A History of the County of Wiltshire: Volume 7. Originally published by Victoria County History, London, 1953.
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THE HUNDRED OF POTTERNE AND CANNINGS
The modern hundred of Potterne and Cannings is formed from the ancient hundred of Cannings and half the ancient hundred of Rowborough.
In 1084 the hundred of Cannings was assessed at 70 hides, of which 10 were held in demesne by the Bishop of Salisbury. (fn. 1) The manor of Bishop's Cannings was seized by Stephen during the Anarchy and restored to the bishop in 1149. The hundred was restored at the same time, in terms which suggest that a hundred jurisdiction was annexed to the manor. (fn. 2) In 1194–5 Coate and Chittoe seem to have lain within the hundred; (fn. 3) in 1249 Bedborough, Bishop's Cannings, Nursteed, and Wick. (fn. 4) In 1255 the hundred was in the bishop's hands (fn. 5) and so descended. In 1316 the hundred consisted of Bishop's Cannings, Coate, Highway, and Round way. (fn. 6) The manor of Highway (q.v.), which, it has been surmised, (fn. 7) originally formed part of Kingsbridge hundred, was in 1219 exchanged by the Abbot of Malmesbury with the Bishop of Salisbury and it was perhaps then that it was removed into Cannings hundred. In an assessment to a 20th made in c. 1327–8 the towns in the hundred were Bishop's Cannings, Chittoe, Coate, Easton, Highway, and Roundway; (fn. 8) in assessments to 15ths and 10ths made in c. 1333–4 (fn. 9) and 1335 (fn. 10) the towns of Bedborough, Highway, Horton and Wick, and Nursteed are added.
In 1084 the hundred of Rowborough consisted of 82½ or 96½ hides, of which the king had 5 and the Bishop of Salisbury 10 hides in demesne. (fn. 11) In 1249 (fn. 12) and 1255 (fn. 13) half the hundred was declared to be in the hands of the king and the other in the hands of the bishop. In the latter year the sheriff took as aid at his half-yearly tourns 2 marks and 4s. from Great Cheverell, 10s. 6d. from Little Cheverell, 17s. 4d. from Littleton Pannell, 21s. 4d. from Market Lavington, and 3s. from West Lavington. In the rest of the hundred the bishop held a view without the sheriff and had return of writs and pleas of withernam. At that time there was evidently a three-weekly court besides the tourns. In 1281 the bishop appears to have heard at this three-weekly court the pleas of his own but not of any foreign men. (fn. 14) In the Nomina Villarum (1316) the former half-hundreds are entered as separate hundreds called severally Rowborough (fn. 15) and Bishop's (fn. 16) Rowborough. The latter was held by the Bishop of Salisbury and was said to include the borough of Devizes, and the towns of Fiddington (in Market Lavington), West Lavington, Potterne, Rowde, and Worton (in Potterne). Littleton Pannell was reckoned a part of King's Rowborough. In all subsequent documents until its disappearance Bishop's Rowborough hundred appears separately from King's Rowborough. According to the taxation assessments of c. 1327–8, (fn. 17) 1334–5, (fn. 18) and 1335 (fn. 19) it consisted of West Lavington, Marston (in Potterne), Potterne, and Worton.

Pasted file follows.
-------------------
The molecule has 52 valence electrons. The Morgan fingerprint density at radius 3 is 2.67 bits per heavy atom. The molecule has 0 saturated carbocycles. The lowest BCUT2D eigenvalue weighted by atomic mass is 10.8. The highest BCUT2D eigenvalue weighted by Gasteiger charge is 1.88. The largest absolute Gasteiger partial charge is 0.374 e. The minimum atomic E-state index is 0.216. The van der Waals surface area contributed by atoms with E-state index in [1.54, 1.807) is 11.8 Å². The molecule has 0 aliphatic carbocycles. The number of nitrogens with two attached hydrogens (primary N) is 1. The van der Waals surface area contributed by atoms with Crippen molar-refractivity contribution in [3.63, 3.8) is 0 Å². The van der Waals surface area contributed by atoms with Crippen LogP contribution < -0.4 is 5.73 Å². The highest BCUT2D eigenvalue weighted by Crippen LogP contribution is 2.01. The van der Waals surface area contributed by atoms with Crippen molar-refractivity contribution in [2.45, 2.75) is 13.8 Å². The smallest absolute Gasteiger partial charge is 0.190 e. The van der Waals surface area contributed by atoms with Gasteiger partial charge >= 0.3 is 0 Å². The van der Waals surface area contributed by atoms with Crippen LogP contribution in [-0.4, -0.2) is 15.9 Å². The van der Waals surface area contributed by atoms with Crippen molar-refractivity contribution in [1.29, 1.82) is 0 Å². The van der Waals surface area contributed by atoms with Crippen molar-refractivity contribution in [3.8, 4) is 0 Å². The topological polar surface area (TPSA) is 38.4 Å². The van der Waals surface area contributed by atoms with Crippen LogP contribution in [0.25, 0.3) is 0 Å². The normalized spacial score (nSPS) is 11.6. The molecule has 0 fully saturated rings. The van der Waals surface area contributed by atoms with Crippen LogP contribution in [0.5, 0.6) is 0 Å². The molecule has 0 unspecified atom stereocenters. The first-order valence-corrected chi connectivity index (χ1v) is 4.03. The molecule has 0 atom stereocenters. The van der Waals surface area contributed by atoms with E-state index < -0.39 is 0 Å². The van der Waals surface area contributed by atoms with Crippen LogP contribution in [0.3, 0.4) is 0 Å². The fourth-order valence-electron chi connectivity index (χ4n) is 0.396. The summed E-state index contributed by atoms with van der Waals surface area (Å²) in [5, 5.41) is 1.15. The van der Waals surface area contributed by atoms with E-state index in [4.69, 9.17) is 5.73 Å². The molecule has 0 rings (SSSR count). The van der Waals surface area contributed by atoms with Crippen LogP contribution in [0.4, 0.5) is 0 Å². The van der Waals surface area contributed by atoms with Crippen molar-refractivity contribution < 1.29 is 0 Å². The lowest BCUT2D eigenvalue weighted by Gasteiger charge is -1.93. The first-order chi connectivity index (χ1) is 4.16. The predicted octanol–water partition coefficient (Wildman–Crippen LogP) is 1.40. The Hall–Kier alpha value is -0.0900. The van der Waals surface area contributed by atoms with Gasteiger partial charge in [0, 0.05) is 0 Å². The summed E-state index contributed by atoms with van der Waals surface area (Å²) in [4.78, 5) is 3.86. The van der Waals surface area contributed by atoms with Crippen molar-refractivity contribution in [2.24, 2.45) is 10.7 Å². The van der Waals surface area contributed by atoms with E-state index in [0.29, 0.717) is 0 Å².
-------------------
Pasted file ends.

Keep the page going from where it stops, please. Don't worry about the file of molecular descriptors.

Though described as part of Bishop's Rowborough hundred in 1316 the town of Rowde had occupied a peculiar position since at least 1249, when it was separately represented at the eyre by 8 jurors. (fn. 20) It was represented at the eyre of 1268 (fn. 21) by 3 freemen, 4 men, and the reeve, and at those of 1255, (fn. 22) 1281, (fn. 23) and 1289 (fn. 24) by 6 jurors. In the assessment to the 20th made in 1327–8 it was called the liberty of Rowde and was assessed separately from the hundred. (fn. 25) This long remained the practice but in 1604 the liberty of Rowde appears as an integral part of Potterne and Cannings hundred (fn. 26) and so continued.
An assessment to a subsidy made in 1428 shows the hundreds of Cannings and Bishop's Rowborough separately, though they were assessed by the same jury and at the same time. The former then included Bupton (in Highway), Coate, Easton, Horton, and Roundway and the latter West Lavington, Marston, and Potterne. (fn. 27) An assessment to a 12th, however, made in the same year shows the hundreds united under the title of Cannings and Bishop's Rowborough. According to the latter assessment the joint hundred then included Chittoe, Coate, Easton, Horton, West Lavington, Marston, Potterne, and Roundway. (fn. 28) In the absence of more certain evidence we may conclude that the places in the Bishop of Salisbury's half-hundred of Rowborough were joined with those in his hundred of Cannings in the early 15th century.